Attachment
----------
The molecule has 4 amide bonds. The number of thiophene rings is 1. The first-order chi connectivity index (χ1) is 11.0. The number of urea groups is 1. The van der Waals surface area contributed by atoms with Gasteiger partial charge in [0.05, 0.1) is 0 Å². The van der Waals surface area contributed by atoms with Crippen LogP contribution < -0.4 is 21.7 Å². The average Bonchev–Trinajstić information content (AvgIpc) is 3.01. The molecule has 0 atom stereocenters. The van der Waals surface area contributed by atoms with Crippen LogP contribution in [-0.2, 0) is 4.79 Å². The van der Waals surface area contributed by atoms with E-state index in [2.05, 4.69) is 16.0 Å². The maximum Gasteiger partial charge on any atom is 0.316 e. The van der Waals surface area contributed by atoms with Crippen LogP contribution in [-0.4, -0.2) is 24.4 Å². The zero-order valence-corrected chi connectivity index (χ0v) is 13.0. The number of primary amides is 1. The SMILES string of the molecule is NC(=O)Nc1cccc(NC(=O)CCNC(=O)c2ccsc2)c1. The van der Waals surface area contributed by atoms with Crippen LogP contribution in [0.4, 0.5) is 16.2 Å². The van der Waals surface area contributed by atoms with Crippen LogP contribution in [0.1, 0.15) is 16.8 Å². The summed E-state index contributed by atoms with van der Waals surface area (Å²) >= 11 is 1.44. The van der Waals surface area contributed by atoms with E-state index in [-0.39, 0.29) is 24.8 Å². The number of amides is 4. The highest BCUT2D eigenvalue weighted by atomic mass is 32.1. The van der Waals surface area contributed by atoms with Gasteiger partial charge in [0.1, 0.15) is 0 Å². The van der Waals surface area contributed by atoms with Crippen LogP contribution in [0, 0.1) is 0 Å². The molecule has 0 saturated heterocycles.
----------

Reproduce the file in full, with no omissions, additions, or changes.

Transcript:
The molecule has 4 amide bonds. The number of thiophene rings is 1. The first-order chi connectivity index (χ1) is 11.0. The number of urea groups is 1. The van der Waals surface area contributed by atoms with Gasteiger partial charge in [0.05, 0.1) is 0 Å². The van der Waals surface area contributed by atoms with Crippen LogP contribution < -0.4 is 21.7 Å². The average Bonchev–Trinajstić information content (AvgIpc) is 3.01. The molecule has 0 atom stereocenters. The van der Waals surface area contributed by atoms with Crippen LogP contribution in [-0.2, 0) is 4.79 Å². The van der Waals surface area contributed by atoms with E-state index in [2.05, 4.69) is 16.0 Å². The maximum Gasteiger partial charge on any atom is 0.316 e. The van der Waals surface area contributed by atoms with Crippen LogP contribution in [-0.4, -0.2) is 24.4 Å². The zero-order valence-corrected chi connectivity index (χ0v) is 13.0. The number of primary amides is 1. The SMILES string of the molecule is NC(=O)Nc1cccc(NC(=O)CCNC(=O)c2ccsc2)c1. The van der Waals surface area contributed by atoms with Crippen LogP contribution in [0.4, 0.5) is 16.2 Å². The van der Waals surface area contributed by atoms with Crippen LogP contribution in [0.1, 0.15) is 16.8 Å². The summed E-state index contributed by atoms with van der Waals surface area (Å²) >= 11 is 1.44. The van der Waals surface area contributed by atoms with E-state index in [-0.39, 0.29) is 24.8 Å². The number of amides is 4. The highest BCUT2D eigenvalue weighted by atomic mass is 32.1. The van der Waals surface area contributed by atoms with Gasteiger partial charge in [0.1, 0.15) is 0 Å². The van der Waals surface area contributed by atoms with Crippen LogP contribution in [0, 0.1) is 0 Å². The molecule has 0 saturated heterocycles.